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Thursday, November 27, 2008

Being thankful in Korea

Let us rise up and be thankful, for if we didn't learn a lot today, at least we learned a little, and if we didn't learn a little, at least we didn't get sick, and if we got sick, at least we didn't die; so, let us all be thankful.
-Buddha

Thanksgiving can be pretty anti-climactic when you're a) living in a country that doesn't celebrate Thanksgiving; b) many of your friends aren't American; and c) the majority of your friends and family are thousands of miles away enjoying turkey dinners while you're eating fried pork cutlets for lunch.

This was my second Thanksgiving in a row away from home and family. Last year I was living in London and celebrated the holiday with friends. It definitely wasn't the same as being at home but it was utterly unforgettable.

That morning there was a Thanksgiving service at beautiful St. Paul's Cathedral with a few thousand other ex-pats including the American ambassador. It was truly moving to sing "America the Beautiful" and "The Star-Spangled Banner" in this historic place and feel a sense of unity with everyone around me.

It was the perfect autumn day -- bright blue sky and not too cold.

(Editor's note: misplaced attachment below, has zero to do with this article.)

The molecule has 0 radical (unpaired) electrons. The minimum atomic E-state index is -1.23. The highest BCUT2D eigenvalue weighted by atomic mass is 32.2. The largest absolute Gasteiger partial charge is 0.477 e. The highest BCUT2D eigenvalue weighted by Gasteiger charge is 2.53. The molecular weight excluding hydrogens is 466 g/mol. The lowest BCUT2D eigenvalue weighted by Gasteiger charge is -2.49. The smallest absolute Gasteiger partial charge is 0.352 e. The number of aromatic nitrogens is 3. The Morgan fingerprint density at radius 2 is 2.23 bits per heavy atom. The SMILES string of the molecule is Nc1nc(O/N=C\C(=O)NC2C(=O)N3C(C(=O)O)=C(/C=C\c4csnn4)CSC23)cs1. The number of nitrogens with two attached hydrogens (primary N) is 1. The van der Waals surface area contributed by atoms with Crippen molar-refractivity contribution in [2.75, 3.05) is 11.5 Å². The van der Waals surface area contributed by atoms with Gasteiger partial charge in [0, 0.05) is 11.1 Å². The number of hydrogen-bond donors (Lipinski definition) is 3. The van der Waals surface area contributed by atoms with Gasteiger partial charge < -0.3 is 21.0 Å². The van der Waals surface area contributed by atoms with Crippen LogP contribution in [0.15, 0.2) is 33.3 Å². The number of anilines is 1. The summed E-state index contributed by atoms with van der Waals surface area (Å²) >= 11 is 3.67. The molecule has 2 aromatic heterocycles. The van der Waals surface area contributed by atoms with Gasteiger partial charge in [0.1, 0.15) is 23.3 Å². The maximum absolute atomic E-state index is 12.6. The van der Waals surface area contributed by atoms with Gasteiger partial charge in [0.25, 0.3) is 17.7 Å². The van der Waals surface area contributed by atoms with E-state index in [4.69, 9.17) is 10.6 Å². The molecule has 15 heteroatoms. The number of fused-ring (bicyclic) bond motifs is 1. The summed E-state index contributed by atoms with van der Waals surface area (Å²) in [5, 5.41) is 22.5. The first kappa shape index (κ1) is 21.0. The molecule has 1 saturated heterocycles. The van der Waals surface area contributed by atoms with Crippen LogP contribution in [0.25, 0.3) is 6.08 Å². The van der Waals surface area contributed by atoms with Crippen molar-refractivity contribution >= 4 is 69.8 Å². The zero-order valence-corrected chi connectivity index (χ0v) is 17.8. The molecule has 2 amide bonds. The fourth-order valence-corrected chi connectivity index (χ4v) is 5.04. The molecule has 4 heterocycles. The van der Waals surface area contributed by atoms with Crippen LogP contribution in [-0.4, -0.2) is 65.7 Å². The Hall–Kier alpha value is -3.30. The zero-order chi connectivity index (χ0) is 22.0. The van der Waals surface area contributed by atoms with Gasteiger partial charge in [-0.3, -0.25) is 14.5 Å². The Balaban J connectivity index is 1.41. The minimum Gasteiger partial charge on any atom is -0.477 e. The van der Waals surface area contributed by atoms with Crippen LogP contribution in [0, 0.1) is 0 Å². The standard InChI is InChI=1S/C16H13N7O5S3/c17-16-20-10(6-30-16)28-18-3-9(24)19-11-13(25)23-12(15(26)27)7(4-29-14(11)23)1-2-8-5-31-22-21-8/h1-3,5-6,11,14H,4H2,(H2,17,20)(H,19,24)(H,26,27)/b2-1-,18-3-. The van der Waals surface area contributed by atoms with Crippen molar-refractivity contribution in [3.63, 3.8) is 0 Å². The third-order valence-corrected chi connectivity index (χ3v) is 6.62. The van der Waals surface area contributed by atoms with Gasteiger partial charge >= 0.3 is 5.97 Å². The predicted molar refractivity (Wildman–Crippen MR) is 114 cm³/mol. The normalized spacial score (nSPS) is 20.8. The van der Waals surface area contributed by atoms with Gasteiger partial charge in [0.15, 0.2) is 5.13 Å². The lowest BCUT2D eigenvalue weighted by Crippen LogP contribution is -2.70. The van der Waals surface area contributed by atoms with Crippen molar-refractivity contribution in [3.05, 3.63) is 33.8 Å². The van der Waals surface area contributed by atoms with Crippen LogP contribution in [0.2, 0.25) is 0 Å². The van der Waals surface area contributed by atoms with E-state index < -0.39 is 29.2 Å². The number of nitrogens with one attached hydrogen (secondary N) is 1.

Thanksgiving lunch 2007

That weekend, my flatmates and I hosted Thanksgiving dinner for a handful of friends. Everyone brought something and while it wasn't entirely traditional (chicken instead of turkey, lumpy hand-mashed potatoes, curry), it was the thought that counted and we all had a blast drinking Buck's Fizz and watching movies.

Nontraditional Thanksgiving dinner 2007 - yum!

Compared to this year's Thanksgiving celebration, however, last year was absolutely traditional!

Obviously I had to work today which was fine except when talking to friends back in the US and realizing that almost everyone else I know is enjoying a nice three-day weekend.

Thanksgiving dinner this year? Mexican food!

Thanksgiving dinner 2008

A group of fellow Americans enjoyed chips and salsa, burritos, tacos and margaritas tonight and while it was anything BUT traditional, a lot of fun was had by all. Good friends and good conversation -- what more do you need? There's so much we all have to be thankful for that it's not the end of the world to be away from home on this special day.

And after all that food, we watched It's a Wonderful Life. Because as corny as it sounds, I'm slowly realizing that it really IS a wonderful life.

Diana and Melissa enjoying their HUGE margarita

I'm thankful for:
  • a loving family and amazing friends who support me no matter where in the world I'm living or what crazy ideas I come up with
  • the opportunity to live overseas and experience so many new and exciting things
  • a great group of friends here in Korea who make Seoul feel like home
  • a future without limitations or restrictions

1 comment:

  1. the last thing you're thankful for is my faaaaavorite

    ReplyDelete